Warner: Is there any push to get sexual orientation and gender identity added to a federal anti-discrimination law?
Velte: Yes. The Equality Act was first introduced in Congress soon after the Obergefell decision, and that was in 2015. It has made it out of the House in the past, but never out of the Senate. The Equality Act would amend portions of the Civil Rights Act of 1964, including the employment discrimination provision and the public accommodations provision. It would add sexual orientation, gender identity and sex to the public accommodations provision. It would also add additional protections beyond public accommodation and employment, such as forbidding credit discrimination, for example, and jury service discrimination.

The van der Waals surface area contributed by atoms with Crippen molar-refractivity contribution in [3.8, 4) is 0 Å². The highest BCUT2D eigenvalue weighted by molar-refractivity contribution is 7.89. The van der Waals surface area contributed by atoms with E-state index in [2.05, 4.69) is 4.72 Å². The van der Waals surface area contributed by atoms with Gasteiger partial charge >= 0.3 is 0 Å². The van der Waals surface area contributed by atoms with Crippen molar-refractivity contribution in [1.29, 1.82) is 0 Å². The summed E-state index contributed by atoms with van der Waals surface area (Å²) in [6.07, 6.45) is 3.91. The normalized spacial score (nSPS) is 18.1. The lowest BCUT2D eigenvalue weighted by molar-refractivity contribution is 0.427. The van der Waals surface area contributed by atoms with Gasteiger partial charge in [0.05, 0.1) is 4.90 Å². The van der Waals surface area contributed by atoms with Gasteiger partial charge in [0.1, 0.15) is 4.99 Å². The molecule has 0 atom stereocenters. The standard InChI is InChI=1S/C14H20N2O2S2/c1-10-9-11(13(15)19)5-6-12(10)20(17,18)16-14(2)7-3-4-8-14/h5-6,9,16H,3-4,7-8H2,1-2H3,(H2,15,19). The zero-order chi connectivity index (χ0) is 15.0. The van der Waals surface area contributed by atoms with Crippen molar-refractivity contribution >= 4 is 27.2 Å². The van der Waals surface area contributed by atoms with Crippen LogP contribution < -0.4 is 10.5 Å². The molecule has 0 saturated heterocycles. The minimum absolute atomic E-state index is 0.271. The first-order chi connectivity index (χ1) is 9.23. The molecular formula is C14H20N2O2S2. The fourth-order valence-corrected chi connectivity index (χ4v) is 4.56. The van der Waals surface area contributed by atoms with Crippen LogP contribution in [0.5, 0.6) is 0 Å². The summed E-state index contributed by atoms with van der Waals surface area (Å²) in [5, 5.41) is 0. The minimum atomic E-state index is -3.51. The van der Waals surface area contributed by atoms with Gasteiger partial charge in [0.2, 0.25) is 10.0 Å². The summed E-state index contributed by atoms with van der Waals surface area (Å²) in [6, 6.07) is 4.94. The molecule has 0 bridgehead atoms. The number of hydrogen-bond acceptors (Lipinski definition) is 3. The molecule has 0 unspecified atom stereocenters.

Warner: What do you think is the next challenge to anti-discrimination laws?
Velte: The biggest unanswered question now, beyond the specific scope and reach of what constitutes expressive products and services, is still the question that was presented to the court in the Masterpiece Cakeshop case, about whether one's religious exercise rights are trodden on when they have to sell a cake to a gay couple. The court still hasn't answered that question. There is a case percolating in lower courts on that very question.
Warner: Why do you think Colorado has been at the center of these national legal fights between free speech and anti-discrimination laws?
Velte: Colorado has robust anti-discrimination protections and has had them for many years with very few exemptions written into the law itself. So, when you start with a strong protection of consumers and then you have a regime like the Colorado Civil Rights Division that actually enforces, with teeth, these protections, you're ultimately going to end up with these kinds of disputes and tensions between equality for consumers and liberty and speech rights for some vendors.